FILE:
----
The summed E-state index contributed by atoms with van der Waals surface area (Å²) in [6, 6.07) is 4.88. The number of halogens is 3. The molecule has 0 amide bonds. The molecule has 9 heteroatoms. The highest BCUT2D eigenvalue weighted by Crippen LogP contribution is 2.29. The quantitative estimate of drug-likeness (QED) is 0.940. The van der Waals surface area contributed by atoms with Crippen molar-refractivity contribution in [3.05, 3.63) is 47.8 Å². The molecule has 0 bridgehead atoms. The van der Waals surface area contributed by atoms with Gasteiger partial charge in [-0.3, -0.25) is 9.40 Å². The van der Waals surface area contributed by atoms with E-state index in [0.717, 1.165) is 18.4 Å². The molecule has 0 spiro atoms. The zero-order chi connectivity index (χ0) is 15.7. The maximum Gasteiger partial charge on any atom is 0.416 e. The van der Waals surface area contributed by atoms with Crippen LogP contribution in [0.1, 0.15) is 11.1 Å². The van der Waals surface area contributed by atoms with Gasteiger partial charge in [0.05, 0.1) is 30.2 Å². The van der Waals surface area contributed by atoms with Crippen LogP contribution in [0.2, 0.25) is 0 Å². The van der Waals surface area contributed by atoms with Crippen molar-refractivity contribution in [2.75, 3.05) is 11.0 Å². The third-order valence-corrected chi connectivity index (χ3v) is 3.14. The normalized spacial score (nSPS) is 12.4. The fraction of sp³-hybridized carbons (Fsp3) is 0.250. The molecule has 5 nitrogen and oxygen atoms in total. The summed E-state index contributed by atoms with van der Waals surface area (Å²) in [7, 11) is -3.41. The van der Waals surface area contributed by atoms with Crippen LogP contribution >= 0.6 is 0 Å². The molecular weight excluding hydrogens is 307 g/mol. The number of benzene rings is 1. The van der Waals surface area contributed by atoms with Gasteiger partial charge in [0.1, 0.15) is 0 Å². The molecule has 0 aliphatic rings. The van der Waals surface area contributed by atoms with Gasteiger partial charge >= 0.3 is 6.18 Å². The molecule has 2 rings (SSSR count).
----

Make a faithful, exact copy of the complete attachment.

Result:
The summed E-state index contributed by atoms with van der Waals surface area (Å²) in [6, 6.07) is 4.88. The number of halogens is 3. The molecule has 0 amide bonds. The molecule has 9 heteroatoms. The highest BCUT2D eigenvalue weighted by Crippen LogP contribution is 2.29. The quantitative estimate of drug-likeness (QED) is 0.940. The van der Waals surface area contributed by atoms with Crippen molar-refractivity contribution in [3.05, 3.63) is 47.8 Å². The molecule has 0 bridgehead atoms. The van der Waals surface area contributed by atoms with Gasteiger partial charge in [-0.3, -0.25) is 9.40 Å². The van der Waals surface area contributed by atoms with E-state index in [0.717, 1.165) is 18.4 Å². The molecule has 0 spiro atoms. The zero-order chi connectivity index (χ0) is 15.7. The maximum Gasteiger partial charge on any atom is 0.416 e. The van der Waals surface area contributed by atoms with Crippen LogP contribution in [0.1, 0.15) is 11.1 Å². The van der Waals surface area contributed by atoms with Gasteiger partial charge in [0.05, 0.1) is 30.2 Å². The van der Waals surface area contributed by atoms with Crippen LogP contribution in [0.2, 0.25) is 0 Å². The van der Waals surface area contributed by atoms with Crippen molar-refractivity contribution in [2.75, 3.05) is 11.0 Å². The third-order valence-corrected chi connectivity index (χ3v) is 3.14. The normalized spacial score (nSPS) is 12.4. The fraction of sp³-hybridized carbons (Fsp3) is 0.250. The molecule has 5 nitrogen and oxygen atoms in total. The summed E-state index contributed by atoms with van der Waals surface area (Å²) in [7, 11) is -3.41. The van der Waals surface area contributed by atoms with Crippen LogP contribution >= 0.6 is 0 Å². The molecular weight excluding hydrogens is 307 g/mol. The number of benzene rings is 1. The van der Waals surface area contributed by atoms with Gasteiger partial charge in [0.1, 0.15) is 0 Å². The molecule has 0 aliphatic rings. The van der Waals surface area contributed by atoms with Gasteiger partial charge >= 0.3 is 6.18 Å². The molecule has 2 rings (SSSR count).